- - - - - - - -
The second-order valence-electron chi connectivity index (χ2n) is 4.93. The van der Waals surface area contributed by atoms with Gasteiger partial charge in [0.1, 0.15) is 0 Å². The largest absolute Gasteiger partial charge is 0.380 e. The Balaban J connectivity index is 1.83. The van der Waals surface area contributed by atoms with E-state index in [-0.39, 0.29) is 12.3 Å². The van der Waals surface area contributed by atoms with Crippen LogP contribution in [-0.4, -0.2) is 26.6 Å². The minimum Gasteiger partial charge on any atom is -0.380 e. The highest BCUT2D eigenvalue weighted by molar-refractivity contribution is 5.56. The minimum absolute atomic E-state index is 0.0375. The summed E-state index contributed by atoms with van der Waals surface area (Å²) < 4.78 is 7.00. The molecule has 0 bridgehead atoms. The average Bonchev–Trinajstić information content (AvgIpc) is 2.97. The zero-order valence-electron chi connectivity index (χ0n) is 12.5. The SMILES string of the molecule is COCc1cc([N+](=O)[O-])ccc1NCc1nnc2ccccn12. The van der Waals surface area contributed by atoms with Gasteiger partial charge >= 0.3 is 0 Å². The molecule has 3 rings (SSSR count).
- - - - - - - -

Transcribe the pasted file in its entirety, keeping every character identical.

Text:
The second-order valence-electron chi connectivity index (χ2n) is 4.93. The van der Waals surface area contributed by atoms with Gasteiger partial charge in [0.1, 0.15) is 0 Å². The largest absolute Gasteiger partial charge is 0.380 e. The Balaban J connectivity index is 1.83. The van der Waals surface area contributed by atoms with E-state index in [-0.39, 0.29) is 12.3 Å². The van der Waals surface area contributed by atoms with Crippen LogP contribution in [-0.4, -0.2) is 26.6 Å². The minimum Gasteiger partial charge on any atom is -0.380 e. The highest BCUT2D eigenvalue weighted by molar-refractivity contribution is 5.56. The minimum absolute atomic E-state index is 0.0375. The summed E-state index contributed by atoms with van der Waals surface area (Å²) < 4.78 is 7.00. The molecule has 0 bridgehead atoms. The average Bonchev–Trinajstić information content (AvgIpc) is 2.97. The zero-order valence-electron chi connectivity index (χ0n) is 12.5. The SMILES string of the molecule is COCc1cc([N+](=O)[O-])ccc1NCc1nnc2ccccn12. The van der Waals surface area contributed by atoms with Gasteiger partial charge >= 0.3 is 0 Å². The molecule has 3 rings (SSSR count).